2.1 Using the YaST Partitioner
With the expert partitioner, shown in
Figure 2-1, manually modify the
partitioning of one or several hard disks. Partitions can be added,
deleted, resized, and edited. Also access the soft RAID and LVM configuration from this YaST module.
WARNING: Repartitioning the Running System
Although it is possible to repartition your system while it is running,
the risk of making a mistake that causes data loss is very high. Try to
avoid repartitioning your installed system and always do a complete
backup of your data before attempting to do so.
Figure 2-1 The YaST Partitioner
All existing or suggested partitions on all connected hard disks are
displayed in the list of /dev/sda. Partitions are listed as parts
of these devices, such as
/dev/sda1. The size, type,
file system, and mount point of the hard disks and their partitions are
also displayed. The mount point describes where the partition appears in
the Linux file system tree.
YaST dialog. Entire hard disks are
listed as devices without numbers, such as
Several functional views are available on the lefthand RAID, Volume Management,
Crypt Files, or NFS.
. Use these views to gather information about existing
storage configurations, or to configure functions like
If you run the expert dialog during installation, any free hard disk space
is also listed and automatically selected. To provide more disk space to
openSUSE®, free the needed space starting from the bottom toward
the top of the list (starting from the last partition of a hard disk
toward the first). For example, if you have three partitions, you cannot
use the second exclusively for openSUSE and retain the third and
first for other operating systems.
2.1.1 Partition Types
Every hard disk has a partition table with space for four entries. Every
entry in the partition table corresponds to a primary partition or an
extended partition. Only one extended partition entry is allowed,
A primary partition simply consists of a continuous range of cylinders
(physical disk areas) assigned to a particular operating system. With
primary partitions only, you would be limited to four partitions per hard
disk, because more do not fit in the partition table. This is why
extended partitions are used. Extended partitions are also continuous
ranges of disk cylinders, but an extended partition may be subdivided
into logical partitions itself. Logical partitions
do not require entries in the partition table. In other words, an
extended partition is a container for logical partitions.
If you need more than four partitions, create an extended partition as
the fourth partition or earlier. This extended partition should span the
entire remaining free cylinder range. Then create multiple logical
partitions within the extended partition. The maximum number of logical
partitions is 15 on SCSI, SATA, and Firewire disks and 63 on (E)IDE
disks. It does not matter which types of partitions are used for Linux.
Primary and logical partitions both work fine.
2.1.2 Creating a Partition
To create a partition from scratch select
and then a hard disk with free space. The actual modification can be done
in the tab:
Select . If several hard disks are connected, a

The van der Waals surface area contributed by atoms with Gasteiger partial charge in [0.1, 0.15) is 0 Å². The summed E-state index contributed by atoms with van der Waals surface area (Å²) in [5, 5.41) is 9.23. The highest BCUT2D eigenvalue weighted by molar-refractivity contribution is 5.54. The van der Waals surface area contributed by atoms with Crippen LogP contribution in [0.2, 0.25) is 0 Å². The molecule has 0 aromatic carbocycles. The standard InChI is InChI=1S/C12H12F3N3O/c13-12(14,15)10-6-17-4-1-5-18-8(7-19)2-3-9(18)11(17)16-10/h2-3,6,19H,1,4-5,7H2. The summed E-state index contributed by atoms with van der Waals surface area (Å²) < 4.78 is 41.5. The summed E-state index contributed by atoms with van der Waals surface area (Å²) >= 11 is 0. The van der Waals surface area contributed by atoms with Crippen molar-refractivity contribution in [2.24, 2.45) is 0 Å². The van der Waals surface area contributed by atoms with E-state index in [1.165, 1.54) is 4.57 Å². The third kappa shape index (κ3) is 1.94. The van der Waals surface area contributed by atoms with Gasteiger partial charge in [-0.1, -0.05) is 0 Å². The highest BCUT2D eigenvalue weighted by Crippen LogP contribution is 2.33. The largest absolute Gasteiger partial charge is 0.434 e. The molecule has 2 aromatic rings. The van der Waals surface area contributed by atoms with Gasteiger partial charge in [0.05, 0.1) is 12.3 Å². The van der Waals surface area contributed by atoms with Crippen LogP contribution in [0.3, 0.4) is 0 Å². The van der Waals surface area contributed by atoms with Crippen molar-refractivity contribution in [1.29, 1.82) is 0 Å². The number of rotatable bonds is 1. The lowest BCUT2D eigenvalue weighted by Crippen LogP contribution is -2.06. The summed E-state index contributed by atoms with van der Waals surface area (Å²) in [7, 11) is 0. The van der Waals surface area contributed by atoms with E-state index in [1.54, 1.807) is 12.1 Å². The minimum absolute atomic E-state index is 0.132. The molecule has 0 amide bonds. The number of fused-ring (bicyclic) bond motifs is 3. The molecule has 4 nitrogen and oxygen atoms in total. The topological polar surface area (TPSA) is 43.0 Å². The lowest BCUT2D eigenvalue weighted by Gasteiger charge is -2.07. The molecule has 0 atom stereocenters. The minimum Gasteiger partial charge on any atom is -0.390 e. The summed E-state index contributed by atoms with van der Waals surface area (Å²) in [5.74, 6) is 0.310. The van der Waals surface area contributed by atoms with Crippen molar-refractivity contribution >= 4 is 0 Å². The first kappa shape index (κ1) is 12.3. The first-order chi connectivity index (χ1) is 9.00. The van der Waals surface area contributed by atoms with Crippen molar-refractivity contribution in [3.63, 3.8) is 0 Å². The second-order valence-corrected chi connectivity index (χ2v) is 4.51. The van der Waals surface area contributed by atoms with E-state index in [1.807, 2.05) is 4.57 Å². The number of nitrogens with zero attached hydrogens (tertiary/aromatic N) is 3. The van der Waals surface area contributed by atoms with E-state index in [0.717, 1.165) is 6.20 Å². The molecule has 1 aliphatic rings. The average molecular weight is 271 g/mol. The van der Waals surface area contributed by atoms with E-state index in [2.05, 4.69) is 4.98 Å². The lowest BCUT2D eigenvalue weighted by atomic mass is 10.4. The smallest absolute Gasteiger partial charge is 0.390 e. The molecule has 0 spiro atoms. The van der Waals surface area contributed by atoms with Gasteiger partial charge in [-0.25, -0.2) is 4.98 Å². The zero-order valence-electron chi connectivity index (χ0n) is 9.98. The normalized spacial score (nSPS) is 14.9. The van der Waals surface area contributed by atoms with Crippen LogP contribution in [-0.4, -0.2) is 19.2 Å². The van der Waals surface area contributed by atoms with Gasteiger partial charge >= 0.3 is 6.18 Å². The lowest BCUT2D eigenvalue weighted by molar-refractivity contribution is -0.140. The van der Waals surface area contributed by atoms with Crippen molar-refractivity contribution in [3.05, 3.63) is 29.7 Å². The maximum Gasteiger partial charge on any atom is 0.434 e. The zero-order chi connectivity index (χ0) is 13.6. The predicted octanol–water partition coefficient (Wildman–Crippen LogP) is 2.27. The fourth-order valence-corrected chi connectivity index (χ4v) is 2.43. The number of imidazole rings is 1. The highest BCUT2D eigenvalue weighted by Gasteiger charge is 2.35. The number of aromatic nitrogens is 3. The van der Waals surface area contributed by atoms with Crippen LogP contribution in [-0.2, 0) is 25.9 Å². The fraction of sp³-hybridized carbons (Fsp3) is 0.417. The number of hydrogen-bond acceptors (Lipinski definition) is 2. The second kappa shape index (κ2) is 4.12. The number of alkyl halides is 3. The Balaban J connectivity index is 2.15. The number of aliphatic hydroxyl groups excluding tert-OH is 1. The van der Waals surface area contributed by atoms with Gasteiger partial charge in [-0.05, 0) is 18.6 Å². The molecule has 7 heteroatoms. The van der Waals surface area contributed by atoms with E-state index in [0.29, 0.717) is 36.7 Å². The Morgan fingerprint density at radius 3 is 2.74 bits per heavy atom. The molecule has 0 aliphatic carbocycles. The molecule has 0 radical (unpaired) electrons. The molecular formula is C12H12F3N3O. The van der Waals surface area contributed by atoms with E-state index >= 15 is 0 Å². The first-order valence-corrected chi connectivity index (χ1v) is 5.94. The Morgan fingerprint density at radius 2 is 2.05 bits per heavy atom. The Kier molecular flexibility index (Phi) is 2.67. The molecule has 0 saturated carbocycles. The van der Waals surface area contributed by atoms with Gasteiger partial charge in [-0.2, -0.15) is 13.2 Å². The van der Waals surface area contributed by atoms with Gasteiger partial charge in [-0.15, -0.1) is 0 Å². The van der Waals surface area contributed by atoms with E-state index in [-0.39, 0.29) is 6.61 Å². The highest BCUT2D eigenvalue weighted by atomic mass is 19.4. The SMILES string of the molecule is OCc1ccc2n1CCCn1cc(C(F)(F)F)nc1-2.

selection dialog appears in which to select a hard disk for the new
Specify the partition type (primary or extended). Create up to four
primary partitions or up to three primary partitions and one extended
partition. Within the extended partition, create several logical
partitions (see Section 2.1.1, Partition Types).
Select the file system to use and a mount point. YaST suggests a
mount point for each partition created. To use a different mount
method, like mount by label, select .
Specify additional file system options if your setup requires them.
This is necessary, for example, if you need persistent device names.
For details on the available options, refer to
Section 2.1.3, Editing a Partition.
to apply your partitioning setup and leave the
If you created the partition during installation, you are returned to
the installation overview screen.
2.1.3 Editing a Partition
When you create a new partition or modify an existing partition, set
various parameters. For new partitions, suitable parameters are set by
YaST and usually do not require any modification. To edit your
partition setup manually, proceed as follows:
Select the partition.
Click to edit the partition and set the
- File System ID
Even if you do not want to format the partition at this stage,
assign it a file system ID to ensure that the partition is
registered correctly. Possible values include
, and .
Change the file system or format the partition here. Changing the
file system or reformatting partitions irreversibly deletes all data
from the partition.
Swap is a special format that allows the partition to be used as
virtual memory. Create a swap partition of at least 256 MB.
However, if you use up your swap space, consider adding more memory
to your system instead of adding more swap space.
Ext3 is the default file system for the Linux partitions. ReiserFS,
JFS, XFS, and Ext3 are journaling file systems. These file systems
are able to restore the system very quickly after a system crash,
because write processes are logged during the operation.
Furthermore, ReiserFS is very fast in handling lots of small files.
Ext2 is not a journaling file system. However, it is rock solid and
good for smaller partitions, because it does not require much disk
space for management.
Encrypt File System
If you activate the encryption, all data is written to the hard disk
in encrypted form. This increases the security of sensitive data,
but slightly reduces the system speed, because the encryption takes
some time. More information about the encryption of file systems is
provided in Section 36.0, Encrypting Partitions and Files.
Specify various parameters contained in the global file system
administration file (/etc/fstab). The default
settings should suffice for most setups. You can, for example,
change the file system identification from the device name to a
volume label. In the volume label, use all characters except
/ and space.
To get persistent devices names, use the mount option